Shonda Rhimes is a household name; her company, Shondaland, is responsible for hit shows like Grey’s Anatomy (my personal favorite), as well as Private Practice, Scandal, and How to Get Away With Murder. Rhimes is an incredible writer, one who has captivated huge audiences, and jokes (rightly) that she “owns Thursday nights.”
Rhimes is also very human; this work is very raw and emotional, despite the constant onslaught of jokes and the nature of her self-deprecating humor. Underneath it all, we see Rhimes as someone who had become complacent living a very boring, yet famous life.
Year of Yes is listed as both a memoir/autobiography and a self help book – Rhimes successfully encompassed both genres by writing honestly while using herself as an example. The joy that comes with saying Yes and growing is very apparent on the page; it’s a self-help book not because Rhimes provides a step-by-step method, but because she explains that chapter in her life so well that readers have the ability to take what she learned and run with it.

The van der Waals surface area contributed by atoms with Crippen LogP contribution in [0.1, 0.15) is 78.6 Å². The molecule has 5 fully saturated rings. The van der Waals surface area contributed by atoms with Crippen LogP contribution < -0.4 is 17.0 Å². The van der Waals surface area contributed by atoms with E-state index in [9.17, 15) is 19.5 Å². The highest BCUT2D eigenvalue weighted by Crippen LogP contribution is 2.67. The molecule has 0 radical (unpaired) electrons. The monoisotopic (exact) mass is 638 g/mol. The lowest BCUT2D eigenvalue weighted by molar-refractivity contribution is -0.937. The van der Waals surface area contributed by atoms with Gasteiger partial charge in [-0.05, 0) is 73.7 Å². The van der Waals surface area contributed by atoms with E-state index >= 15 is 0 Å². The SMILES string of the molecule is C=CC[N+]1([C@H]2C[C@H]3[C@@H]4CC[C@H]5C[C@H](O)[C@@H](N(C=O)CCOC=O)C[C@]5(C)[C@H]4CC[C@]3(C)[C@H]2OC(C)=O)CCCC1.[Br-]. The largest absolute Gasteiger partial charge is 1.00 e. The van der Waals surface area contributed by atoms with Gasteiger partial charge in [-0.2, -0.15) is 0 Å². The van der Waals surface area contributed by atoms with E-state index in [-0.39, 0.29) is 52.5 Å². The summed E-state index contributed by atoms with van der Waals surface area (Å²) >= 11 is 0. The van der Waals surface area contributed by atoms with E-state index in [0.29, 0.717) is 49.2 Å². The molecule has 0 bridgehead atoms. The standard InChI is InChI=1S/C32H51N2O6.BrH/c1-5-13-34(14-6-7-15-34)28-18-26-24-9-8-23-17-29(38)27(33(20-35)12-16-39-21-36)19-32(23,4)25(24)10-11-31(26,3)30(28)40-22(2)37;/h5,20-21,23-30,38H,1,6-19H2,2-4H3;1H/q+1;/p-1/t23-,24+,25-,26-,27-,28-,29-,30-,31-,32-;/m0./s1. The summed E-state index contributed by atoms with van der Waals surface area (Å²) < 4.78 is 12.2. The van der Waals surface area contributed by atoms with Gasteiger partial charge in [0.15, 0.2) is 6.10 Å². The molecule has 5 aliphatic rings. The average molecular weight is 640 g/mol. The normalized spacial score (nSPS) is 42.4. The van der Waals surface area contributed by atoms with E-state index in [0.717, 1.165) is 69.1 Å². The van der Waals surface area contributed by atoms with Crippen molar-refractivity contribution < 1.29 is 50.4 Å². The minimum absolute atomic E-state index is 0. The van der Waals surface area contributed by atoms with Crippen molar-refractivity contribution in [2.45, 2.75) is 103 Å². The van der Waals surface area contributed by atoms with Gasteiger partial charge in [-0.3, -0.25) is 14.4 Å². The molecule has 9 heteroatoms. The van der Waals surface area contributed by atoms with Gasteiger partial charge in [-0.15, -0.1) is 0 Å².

Rhimes also shows us the struggles of being a working mother. She lays into concepts that feminist women deal with, ie. marriage and child-rearing, and she does wonders with them. She also shows us how it feels to succeed even when the recognition and the honor don’t feel quite like you’d expected. Overall, Rhimes writes herself and she does it well.
Some interesting aspects of the book were the interpersonal interactions and losses that Rhimes experiences as a result of her challenge; losing people because of becoming a more whole and strong version of yourself is a pain that she has laid bare on the page, all the while maintaining that strength and grace. I identified with Rhimes in those moments, I remembered friends lost in periods of joy or strength or assertion, and I loved reading what Rhimes had to say about it.
Year of Yes is definitely a feminist read; Rhimes mentions feminism in many instances, as well as concepts like the necessity of diversity (though she hates the word) on tv. She writes on life from the perspective of a single mother and a successful businesswoman who has built an empire.
I give the book a 9/10.